David spread the word about the Access Matters campaign from Auckland to Invercargill. The goal of the campaign is to ensure New Zealand is fully accessible for all people with all disabilities. That means everyone being able to find employment and fully take part in our society in a way that ensures they have a good life.

David thinks that New Zealand can adopt what he terms a “buffet” dining approach, by picking up aspects of Canadian accessibility legislation that has worked well, to improve access for people with disabilities across the board.

From podcasts and radio interviews, to local newspaper articles, David spoke out about the campaign and its importance. You can check out the media coverage from his trip below.

Media Coverage

David Lepofsky and Amy Hogan (Cerebral Palsy Society) interview on Radio New Zealand

Alliance media release on our UMR polling

Newsroom video story featuring David Lepofsky and Vivian Naylor (CCS Disability Action) – uncaptioned

Otago Daily Times: Disabled accessibility law gathering support

Podcast: Dianne Rogers interviews David Lepofsky

Image of the Blind Foundation logo

It is Māori Language Week this week, from Monday, 11 to Sunday, 17 September 2017.

Every year since 1975 New Zealand has marked Māori Language Week. This is a time for all New Zealanders to celebrate te reo Māori (the Māori language) and to use more Māori phrases in everyday life.

The theme for this year is ‘Kia ora te reo’ – which celebrates New Zealand’s indigenous greeting and the intent of te reo Māori revitalisation efforts between the Crown and Māori.

To celebrate Māori Language Week at the Blind Foundation, Lloyd Ellison – our Deafblind Access Worker based in Christchurch – opened and closed our monthly staff meeting with a Karakia. You can listen to these recordings below.

Image shows low vision watch with black face and white numbers.

Our equipment team are delighted to be stocking a new collection of Swiss-made low vision watches.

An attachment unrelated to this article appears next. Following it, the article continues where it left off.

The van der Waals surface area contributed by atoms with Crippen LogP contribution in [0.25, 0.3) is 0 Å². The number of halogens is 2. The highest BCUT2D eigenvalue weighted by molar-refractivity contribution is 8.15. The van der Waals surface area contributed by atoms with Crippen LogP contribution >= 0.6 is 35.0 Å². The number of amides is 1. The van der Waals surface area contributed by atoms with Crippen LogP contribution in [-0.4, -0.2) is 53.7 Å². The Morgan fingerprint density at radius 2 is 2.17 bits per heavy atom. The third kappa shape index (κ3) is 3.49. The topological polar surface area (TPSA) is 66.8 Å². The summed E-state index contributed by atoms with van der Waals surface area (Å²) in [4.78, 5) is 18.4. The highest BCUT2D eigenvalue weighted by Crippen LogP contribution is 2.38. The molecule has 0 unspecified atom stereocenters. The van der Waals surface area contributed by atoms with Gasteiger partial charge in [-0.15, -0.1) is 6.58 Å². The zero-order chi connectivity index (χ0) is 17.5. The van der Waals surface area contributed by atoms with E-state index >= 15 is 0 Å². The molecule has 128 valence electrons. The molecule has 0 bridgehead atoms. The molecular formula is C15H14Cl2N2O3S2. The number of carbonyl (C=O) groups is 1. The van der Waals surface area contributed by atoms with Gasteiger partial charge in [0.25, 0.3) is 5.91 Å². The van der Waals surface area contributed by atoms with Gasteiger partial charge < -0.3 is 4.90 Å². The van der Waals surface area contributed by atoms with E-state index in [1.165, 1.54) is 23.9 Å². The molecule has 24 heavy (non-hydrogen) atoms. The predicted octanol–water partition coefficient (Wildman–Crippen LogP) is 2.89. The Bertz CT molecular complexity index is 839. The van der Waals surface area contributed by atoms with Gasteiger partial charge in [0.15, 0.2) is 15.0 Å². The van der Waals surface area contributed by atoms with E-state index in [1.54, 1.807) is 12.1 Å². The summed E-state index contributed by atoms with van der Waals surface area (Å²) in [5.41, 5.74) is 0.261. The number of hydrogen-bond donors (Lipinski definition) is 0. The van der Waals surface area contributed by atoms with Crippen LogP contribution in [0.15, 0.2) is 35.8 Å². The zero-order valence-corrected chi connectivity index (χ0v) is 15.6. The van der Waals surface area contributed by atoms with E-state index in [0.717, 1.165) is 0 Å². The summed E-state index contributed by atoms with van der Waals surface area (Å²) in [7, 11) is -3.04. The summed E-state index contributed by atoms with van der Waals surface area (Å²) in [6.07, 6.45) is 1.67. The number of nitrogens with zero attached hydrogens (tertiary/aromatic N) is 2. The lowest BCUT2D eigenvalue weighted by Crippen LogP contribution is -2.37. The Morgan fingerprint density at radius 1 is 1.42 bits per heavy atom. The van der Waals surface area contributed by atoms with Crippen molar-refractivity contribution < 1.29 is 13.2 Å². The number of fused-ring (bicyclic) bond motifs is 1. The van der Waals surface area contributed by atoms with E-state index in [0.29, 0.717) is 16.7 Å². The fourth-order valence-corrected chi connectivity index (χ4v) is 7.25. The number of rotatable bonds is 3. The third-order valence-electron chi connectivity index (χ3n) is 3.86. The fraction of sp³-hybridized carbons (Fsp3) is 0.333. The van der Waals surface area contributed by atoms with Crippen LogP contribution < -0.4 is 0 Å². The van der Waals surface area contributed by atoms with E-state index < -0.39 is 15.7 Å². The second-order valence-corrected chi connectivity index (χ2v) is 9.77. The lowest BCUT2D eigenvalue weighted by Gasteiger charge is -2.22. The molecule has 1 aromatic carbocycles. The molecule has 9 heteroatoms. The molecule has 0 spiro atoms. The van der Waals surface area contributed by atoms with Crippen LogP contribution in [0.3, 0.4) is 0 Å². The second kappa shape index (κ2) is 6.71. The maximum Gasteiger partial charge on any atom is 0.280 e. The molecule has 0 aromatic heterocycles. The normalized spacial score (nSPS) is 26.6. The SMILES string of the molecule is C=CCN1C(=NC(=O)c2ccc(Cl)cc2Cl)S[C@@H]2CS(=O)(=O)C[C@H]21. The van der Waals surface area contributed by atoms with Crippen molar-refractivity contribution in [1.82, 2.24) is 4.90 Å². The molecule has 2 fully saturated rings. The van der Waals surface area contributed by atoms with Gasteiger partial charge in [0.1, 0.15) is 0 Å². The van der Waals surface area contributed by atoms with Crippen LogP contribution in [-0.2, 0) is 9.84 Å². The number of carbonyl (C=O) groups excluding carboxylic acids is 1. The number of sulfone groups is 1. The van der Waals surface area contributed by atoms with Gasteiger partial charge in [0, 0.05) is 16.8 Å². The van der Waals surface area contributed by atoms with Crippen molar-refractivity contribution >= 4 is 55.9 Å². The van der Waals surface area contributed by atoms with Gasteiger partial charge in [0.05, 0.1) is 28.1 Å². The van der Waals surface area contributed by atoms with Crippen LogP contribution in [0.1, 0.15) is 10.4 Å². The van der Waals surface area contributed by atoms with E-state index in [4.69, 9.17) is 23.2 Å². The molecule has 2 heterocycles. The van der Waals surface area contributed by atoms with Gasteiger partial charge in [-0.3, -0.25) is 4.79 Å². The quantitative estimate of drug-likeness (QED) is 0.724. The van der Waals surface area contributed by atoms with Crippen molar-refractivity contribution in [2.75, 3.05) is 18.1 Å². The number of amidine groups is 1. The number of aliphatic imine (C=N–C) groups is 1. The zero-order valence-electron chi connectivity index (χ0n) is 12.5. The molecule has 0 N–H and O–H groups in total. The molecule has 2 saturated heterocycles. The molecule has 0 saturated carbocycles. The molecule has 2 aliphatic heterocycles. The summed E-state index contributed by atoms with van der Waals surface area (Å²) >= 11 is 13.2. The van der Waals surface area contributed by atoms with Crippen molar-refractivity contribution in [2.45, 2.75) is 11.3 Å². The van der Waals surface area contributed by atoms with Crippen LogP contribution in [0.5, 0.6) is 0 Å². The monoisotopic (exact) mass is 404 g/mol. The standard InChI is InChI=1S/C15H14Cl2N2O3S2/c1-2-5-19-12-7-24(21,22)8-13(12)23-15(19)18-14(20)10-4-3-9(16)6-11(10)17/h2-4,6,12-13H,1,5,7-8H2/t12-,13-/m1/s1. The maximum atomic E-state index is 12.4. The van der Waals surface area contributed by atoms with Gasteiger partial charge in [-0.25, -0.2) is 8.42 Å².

These low vision watches are manufactured in Switzerland by Auguste Reymond and assembled by hand in their premises in Tramelan. In 1950 Auguste Reymond engineers developed two new lines of products that ensured the fame of the brand: one of which was the “braille” watches for the blind. Today Auguste Reymond SA is still the unchallenged specialist for tactile “braille” watches and low vision watches, which are distributed under the old brand name ARSA.

We now sell two new styles of the ARSA low vision watches, the Jumbo sized watch is an over-sized wrist-watch with a 40 mm face and a perfectly clear dial made with mat black aluminum which has set a trend that today is not only followed by visually impaired people. The unisex sized watch is made with stainless steel and has a simple, strong, clear design which offers the best possible reading on a smart looking wrist-watch.

Both watches come in two different options; a black face with white numbers and hands and a white face with black numbers and hands. All watches have 12 numbers and two block hands, forgoing the seconds hand gives them a more streamlined design which is easier to read. The watches also come with a high quality leather strap.

To find out more and to order one, please visit the Blind Foundation online shop. 

If you know a blind or low vision kid aged between 8 and 14, then make sure their parent/caregiver knows about the Blind Foundation Taupo Kids Camp 2018!

It’s a brilliant opportunity for blind and low vision children from around New Zealand to make friends, try new things and above all have fun this coming summer.

Applications close on 1st October and late applications will not be considered, so if you’re thinking of enrolling your child, now’s the time to get the form in.